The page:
“I was really torn up about it, and I decided I just needed to cut myself off, at least for a little while,” he said. “Not read anything, not do anything, not think about it, just cut it away from my life, or at least until I can sort it out.”
But his attitudes about the relationship between his religion and his sexuality quickly changed with the help of a close friend who showed him a video of Orthodox Jews who were also gay.
“It’s a possibility for some people, so maybe I can just be a part of some of it,” John said. “I’ve tried not to violate this religious law that I haven’t believed in all my life, and I’ve tried to make myself try to conform. . I’m just finally realizing how free and good and liberating it feels not to (follow all the rules), I’m not interested in that.”
An only child, John has yet to share his sexuality with his family.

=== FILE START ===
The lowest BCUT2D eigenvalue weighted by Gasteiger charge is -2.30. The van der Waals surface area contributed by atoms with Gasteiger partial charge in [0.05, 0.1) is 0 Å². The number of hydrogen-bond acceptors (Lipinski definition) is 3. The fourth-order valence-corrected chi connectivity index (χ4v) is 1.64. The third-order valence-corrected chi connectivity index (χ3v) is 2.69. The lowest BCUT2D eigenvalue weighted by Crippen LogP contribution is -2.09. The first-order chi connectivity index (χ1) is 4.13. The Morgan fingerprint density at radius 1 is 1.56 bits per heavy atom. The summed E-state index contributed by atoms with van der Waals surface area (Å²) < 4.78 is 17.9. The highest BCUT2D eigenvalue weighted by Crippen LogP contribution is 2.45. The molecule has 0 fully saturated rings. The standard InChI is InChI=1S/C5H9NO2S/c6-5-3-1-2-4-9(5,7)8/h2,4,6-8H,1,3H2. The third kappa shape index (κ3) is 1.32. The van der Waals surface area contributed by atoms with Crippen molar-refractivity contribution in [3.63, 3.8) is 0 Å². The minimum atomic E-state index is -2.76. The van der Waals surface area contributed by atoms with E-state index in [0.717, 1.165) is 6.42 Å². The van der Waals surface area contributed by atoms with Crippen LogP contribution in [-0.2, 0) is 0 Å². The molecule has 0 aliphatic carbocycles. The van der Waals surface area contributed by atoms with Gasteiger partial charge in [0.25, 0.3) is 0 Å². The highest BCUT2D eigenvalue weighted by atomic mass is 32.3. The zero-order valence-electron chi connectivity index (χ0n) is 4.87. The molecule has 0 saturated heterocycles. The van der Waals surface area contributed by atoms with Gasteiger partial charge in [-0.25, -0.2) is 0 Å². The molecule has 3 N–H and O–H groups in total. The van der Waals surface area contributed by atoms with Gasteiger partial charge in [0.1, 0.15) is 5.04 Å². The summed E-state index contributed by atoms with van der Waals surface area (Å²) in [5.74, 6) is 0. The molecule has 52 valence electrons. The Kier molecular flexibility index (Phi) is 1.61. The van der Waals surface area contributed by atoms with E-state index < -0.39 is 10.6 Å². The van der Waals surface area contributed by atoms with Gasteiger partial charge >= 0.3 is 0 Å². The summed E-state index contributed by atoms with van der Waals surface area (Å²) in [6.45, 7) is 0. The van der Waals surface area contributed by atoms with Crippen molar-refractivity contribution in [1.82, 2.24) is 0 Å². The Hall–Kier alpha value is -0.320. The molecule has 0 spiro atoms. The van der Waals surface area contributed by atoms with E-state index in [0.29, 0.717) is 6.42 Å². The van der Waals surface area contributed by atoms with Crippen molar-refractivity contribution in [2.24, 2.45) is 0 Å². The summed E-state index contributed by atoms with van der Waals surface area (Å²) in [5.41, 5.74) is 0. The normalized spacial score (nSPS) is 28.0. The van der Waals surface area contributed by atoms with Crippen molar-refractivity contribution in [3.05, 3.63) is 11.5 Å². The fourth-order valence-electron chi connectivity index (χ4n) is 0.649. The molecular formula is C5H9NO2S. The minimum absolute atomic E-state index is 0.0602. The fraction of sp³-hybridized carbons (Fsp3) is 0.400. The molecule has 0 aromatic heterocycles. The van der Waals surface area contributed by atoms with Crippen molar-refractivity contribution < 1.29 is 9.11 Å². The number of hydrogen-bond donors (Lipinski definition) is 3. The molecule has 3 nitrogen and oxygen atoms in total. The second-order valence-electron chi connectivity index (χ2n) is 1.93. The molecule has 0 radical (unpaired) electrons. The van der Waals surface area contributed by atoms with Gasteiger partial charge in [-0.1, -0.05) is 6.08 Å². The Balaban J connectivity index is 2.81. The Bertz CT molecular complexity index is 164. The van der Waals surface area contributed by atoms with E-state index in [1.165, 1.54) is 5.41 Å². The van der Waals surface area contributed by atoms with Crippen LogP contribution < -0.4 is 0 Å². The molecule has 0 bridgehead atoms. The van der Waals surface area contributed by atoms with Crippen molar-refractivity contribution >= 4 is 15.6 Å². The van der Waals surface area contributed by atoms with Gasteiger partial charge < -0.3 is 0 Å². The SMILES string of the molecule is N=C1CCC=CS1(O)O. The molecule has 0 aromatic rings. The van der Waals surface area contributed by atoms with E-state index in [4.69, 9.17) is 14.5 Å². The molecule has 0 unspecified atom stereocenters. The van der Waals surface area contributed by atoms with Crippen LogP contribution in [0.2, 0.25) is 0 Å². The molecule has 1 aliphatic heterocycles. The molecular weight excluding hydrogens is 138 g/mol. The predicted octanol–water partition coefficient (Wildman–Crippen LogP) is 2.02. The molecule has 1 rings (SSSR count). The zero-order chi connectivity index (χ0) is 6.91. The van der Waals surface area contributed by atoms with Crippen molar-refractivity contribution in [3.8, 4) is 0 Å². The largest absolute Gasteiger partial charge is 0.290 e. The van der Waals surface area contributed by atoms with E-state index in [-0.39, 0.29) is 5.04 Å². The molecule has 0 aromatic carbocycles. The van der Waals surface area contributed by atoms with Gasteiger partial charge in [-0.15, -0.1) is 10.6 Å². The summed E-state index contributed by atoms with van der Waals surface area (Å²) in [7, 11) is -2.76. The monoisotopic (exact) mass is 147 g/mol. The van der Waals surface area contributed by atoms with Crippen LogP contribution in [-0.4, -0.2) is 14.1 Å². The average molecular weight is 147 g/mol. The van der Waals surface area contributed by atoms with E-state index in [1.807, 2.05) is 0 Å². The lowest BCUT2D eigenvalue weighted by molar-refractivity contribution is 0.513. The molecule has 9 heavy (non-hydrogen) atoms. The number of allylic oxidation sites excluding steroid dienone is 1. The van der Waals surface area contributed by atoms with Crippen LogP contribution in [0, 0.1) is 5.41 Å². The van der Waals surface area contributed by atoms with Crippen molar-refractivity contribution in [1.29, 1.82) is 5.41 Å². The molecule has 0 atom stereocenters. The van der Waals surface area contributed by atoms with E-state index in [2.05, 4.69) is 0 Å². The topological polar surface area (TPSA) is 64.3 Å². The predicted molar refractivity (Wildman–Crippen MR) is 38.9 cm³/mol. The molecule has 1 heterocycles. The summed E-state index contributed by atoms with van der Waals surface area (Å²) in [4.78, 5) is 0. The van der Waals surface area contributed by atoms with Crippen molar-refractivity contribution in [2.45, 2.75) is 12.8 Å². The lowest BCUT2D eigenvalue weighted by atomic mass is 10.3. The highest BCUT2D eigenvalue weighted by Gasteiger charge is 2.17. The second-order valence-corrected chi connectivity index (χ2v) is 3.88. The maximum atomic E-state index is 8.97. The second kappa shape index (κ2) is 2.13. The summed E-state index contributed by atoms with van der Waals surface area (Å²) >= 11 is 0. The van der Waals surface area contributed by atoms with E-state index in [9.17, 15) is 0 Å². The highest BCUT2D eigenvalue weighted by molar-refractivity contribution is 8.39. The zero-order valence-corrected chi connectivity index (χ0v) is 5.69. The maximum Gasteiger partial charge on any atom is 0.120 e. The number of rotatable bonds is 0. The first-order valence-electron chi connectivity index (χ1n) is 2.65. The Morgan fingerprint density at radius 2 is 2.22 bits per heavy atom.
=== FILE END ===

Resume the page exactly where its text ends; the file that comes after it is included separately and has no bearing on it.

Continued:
“They know I haven’t had a relationship with anybody for more than a couple weeks,” he said. “I’ve been saying I’ve been too busy, or I’ve been too into my personal projects or extracurriculars to let a relationship with a girl develop. Whether they believe that or not, I don’t know.”
John said he isn’t afraid of what his family will think or say when he does share his sexuality with them. He’ll do it when he knows he’s ready, he said.
“I don’t want to sit one of my parents down and say, ‘Hey, guess what? I like guys.’ It’s not worth rushing, and I don’t like making decisions when I’m emotionally charged,” John said.
Knowing he has a support system in the form of the coming out group will be a comfort when he does decide to come out to his family, John said.
“This is a once-in-a-lifetime experience,” he said. “To have people who are going through the same thing who I can talk to, it’d be nice.”